The next argument that Luis brings up is the handover of responsibility from the sales / pre-sales team to the services team after the PoC in order to deliver a successful project.

Indeed, this is the most complex part of the transition of an IAM implementation project. Information might get lost, the SOW that is created by the pre-sales team might not fit into the customers requirements and the services team might get caught in an financial frame that is to tight to do the project in a safe way. But there is an solution out there to solve this problem: Integrate the services organization into your pre-sales cycle as soon as possible. What’s that good for? They can assist the pre-sales consultants onsite during the PoC by bringing in real life experience instead of pure trained pre-sales knowhow of how to achieve goals in a short amount of time to get the PoC scenario done. They services organization can also assist in creation of the SOW by bringing in real life experience from ongoing or former implementations and to justify potentially higher project cost by their experience of with pitfalls, complexity and data driven issues of implementation projects.

The third argument that is brought up by Luis is the significant opportunity to gain better outcome of an product evaluation phase by engaging a services partner. I totally agree to this approach as this allows the customer organization to focus on their needs and living processes while having partner in place that is dedicated to the IAM implementation and the search for the perfect product for the customers situation, their architecture and their team. The only thing i do have to mention for this scenario: are service provider or solution integrators really unbiased? They a probably a bit more unbiased than a vendor sales and pre-sales team, but not completely unbiased as they are typically partnering with a couple of vendors to distribute and customize their solutions. From a customers perspective, the best approach would be to engage a service provider for the product evaluation phase and the definition of use cases and requirements, but to have another service provider or solution integration, maybe the the vendor itself doing the project implementation.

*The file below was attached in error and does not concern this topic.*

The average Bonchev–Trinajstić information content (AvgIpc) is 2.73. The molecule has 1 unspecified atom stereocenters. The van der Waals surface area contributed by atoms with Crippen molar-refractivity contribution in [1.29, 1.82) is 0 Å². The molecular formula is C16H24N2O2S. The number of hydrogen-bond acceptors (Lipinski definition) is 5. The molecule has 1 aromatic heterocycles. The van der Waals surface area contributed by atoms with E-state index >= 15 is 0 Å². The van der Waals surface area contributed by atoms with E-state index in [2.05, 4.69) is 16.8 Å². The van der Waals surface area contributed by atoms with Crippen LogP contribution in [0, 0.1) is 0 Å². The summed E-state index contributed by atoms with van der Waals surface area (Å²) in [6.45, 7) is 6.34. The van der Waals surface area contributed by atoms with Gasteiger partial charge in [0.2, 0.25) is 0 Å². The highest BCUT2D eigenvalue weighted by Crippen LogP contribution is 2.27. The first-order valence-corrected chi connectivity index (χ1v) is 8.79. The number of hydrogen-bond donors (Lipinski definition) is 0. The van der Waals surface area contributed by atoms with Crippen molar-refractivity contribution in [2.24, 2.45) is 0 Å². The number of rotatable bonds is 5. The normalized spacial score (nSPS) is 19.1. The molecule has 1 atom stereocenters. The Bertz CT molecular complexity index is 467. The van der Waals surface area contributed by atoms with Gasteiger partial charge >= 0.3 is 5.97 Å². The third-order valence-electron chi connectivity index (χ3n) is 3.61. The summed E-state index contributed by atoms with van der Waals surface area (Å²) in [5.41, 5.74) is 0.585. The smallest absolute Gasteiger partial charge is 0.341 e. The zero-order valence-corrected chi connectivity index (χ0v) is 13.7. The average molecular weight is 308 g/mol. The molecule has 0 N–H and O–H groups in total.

The last argument that comes up in Luis’ blog post is „If POCs were an effective means to evaluate IAM solutions, there would not be so many failed implementations in the market.“.

For sure, there are failed implementations out there that came through PoCs and a suboptimal handling of the transition from the sales cycle into the implementation phase executed by services organizations. The implementation might also fail if the product evaluation was done by a service provider as there are so much factors that can be a source for project failure.

As an final conclusion out of both blog posts, i think we do agree in the fact that things have to be changed around the product evaluation process. There have to be things changed on the customer side as well as on the side of vendors or system integrators. And last but not least: this does not only affect IAM projects.

Categories: IAG, IAM, IDM, Strategy